While it's an extreme case, it points out that the real problem isn't the word -- the real problem is that no matter what term you use, enough white people are going to say it with condescension and audible disgust that pretty soon the term will leave a bad taste in your mouth and you start wanting to cast out for something that seems fresh and unsullied.

    Now, I'm not saying the desire for a "clean" term is a wrong desire to have, and maybe it does work for a few years, but I think its ultimately self-defeating, because the problem is always the underlying sentiment in which the term is used,and only possibly secondarily the term itself.

    So, people who think "fangirl" is derogatory are likely those people who have heard people talk about "those ditzy fangirls" or say, "Yeah, that's what a fangirl would think, but really . . ."

    What amuses me personally are the many people who don't know a lot of (or any) Jewish people, and ask me whether the term "Jew" is offensive.

    They ask because growing up in their little world, they hear lots of people talking about "those damned Jews" or about how some guy "Jewed down the price", and never hear anyone say, "Look at that nice Jew", so they assume it is a slur. (I have heard some Jews think it is a slur, as well, but I do not know any personally.)

    While any group, I think, has the right to decide what it is they would like to be called, I think that except in the most extreme cases, it makes a lot more sense to work on changing the underlying negative sentiment that to just change the word.

  • At October 02, 2007 12:03 PM, Anonymous Anonymous said…

    I agree w/ rob, starman, sallyp, and ragtime. Who gives a flyin' frak what people say who don't understand our geekdom and have nothing but put-downs to compensate for it.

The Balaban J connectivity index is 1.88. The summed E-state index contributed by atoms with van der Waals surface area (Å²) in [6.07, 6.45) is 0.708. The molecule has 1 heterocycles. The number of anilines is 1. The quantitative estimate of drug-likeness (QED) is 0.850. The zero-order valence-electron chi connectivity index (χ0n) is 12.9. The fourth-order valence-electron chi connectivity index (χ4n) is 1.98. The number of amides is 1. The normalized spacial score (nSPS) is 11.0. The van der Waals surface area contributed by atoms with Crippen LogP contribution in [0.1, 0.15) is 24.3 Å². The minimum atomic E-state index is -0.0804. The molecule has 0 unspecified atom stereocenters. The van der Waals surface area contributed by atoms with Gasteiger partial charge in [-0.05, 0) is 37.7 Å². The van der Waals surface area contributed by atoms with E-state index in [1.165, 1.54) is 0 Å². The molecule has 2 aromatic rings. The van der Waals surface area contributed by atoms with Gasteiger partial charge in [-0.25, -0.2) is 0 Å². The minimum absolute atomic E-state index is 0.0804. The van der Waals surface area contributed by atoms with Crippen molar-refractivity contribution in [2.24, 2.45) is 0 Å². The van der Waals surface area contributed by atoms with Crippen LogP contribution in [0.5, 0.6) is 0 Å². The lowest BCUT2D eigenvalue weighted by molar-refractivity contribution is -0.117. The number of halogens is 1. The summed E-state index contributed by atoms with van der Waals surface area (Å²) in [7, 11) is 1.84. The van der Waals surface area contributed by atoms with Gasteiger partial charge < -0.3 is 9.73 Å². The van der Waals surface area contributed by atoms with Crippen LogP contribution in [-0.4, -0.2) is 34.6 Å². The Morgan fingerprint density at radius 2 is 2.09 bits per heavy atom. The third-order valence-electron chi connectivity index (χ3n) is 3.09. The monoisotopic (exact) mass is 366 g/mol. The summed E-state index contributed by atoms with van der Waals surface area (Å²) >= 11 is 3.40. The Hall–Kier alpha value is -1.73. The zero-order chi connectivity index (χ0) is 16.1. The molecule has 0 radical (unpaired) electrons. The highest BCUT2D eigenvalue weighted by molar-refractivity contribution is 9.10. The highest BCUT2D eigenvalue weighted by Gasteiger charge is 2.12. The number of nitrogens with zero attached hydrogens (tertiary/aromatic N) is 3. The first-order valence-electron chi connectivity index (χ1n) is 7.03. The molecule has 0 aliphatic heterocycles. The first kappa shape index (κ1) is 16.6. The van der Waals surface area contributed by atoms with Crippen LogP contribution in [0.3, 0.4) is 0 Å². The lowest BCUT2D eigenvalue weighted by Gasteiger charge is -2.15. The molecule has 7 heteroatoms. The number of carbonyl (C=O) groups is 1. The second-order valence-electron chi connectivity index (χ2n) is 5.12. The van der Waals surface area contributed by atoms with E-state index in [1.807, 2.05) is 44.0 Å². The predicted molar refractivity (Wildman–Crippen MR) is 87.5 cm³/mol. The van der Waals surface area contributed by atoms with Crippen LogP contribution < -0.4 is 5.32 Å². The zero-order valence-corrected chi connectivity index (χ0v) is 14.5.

It's just biggotry and unless it's harming someone or in my face I don't waste my time on its stupidity. When It is I destroy and humiliate it intellectually and physically.

    jade all I can say is you can't always trust wikipedia

    One question Kalinara: you bring up Superman vs. Hulk but not Logan vs. Lobo?...

  • At October 02, 2007 12:18 PM, Blogger Your Obedient Serpent said…

    You and Ragnell put the "fang" in "fangirl".

    (That's meant as a compliment. Dragons approve of fang.)

  • At October 02, 2007 1:23 PM, Blogger Unknown said…

    "Logan vs. Lobo?" this would be both the longest and most annoying fight ever

  • At October 02, 2007 1:46 PM, Anonymous Anonymous said…

    Except in DC vs. Marvel #3 which is the point because it was writen REALY badly :)

  • At October 02, 2007 2:27 PM, Blogger Brainfreeze said…

    While the "official" definition may not be important if you're using it with reference to yourself, or if you're aware of other potential connotations and mindfully using the word in reaction to that, it is important if you're planning to use it in a descriptive way--for example, using it to describe someone else whose views on the subject you don't know. (Just as it's fine to take "bitch" to heart as a self-descriptive, not necessarily to use it in reference to other women who may not share your take on the term and will find it insulting.)

    In other words, context is crucial. I'd have had no idea that "fangirl" was anything but a simple descriptive if I hadn't done a little web research. Obviously it's not a word I should use without keeping in mind the audience and the forum.

  • At October 03, 2007 11:48 PM, Blogger Chris Sims said…

    A fangirl who thinks like a fanboy?

    This can only mean one thing.. You're a FANSVESTITE!

  • At October 05, 2007 10:40 PM, Blogger Alix said…

    The only times I've heard "fangirl" used derogatorily, it was by:

    1. People from outside a fandom trying to shame the women involved in it, or

    2. (Rarely) A few people in a given fandom trying to distance themselves from overzealous newbies.

    And I'd say 95% of the time, I hear "fangirl" used as a neutral term for a female fan, and it's not an externally-imposed identity, either, but a self-chosen one.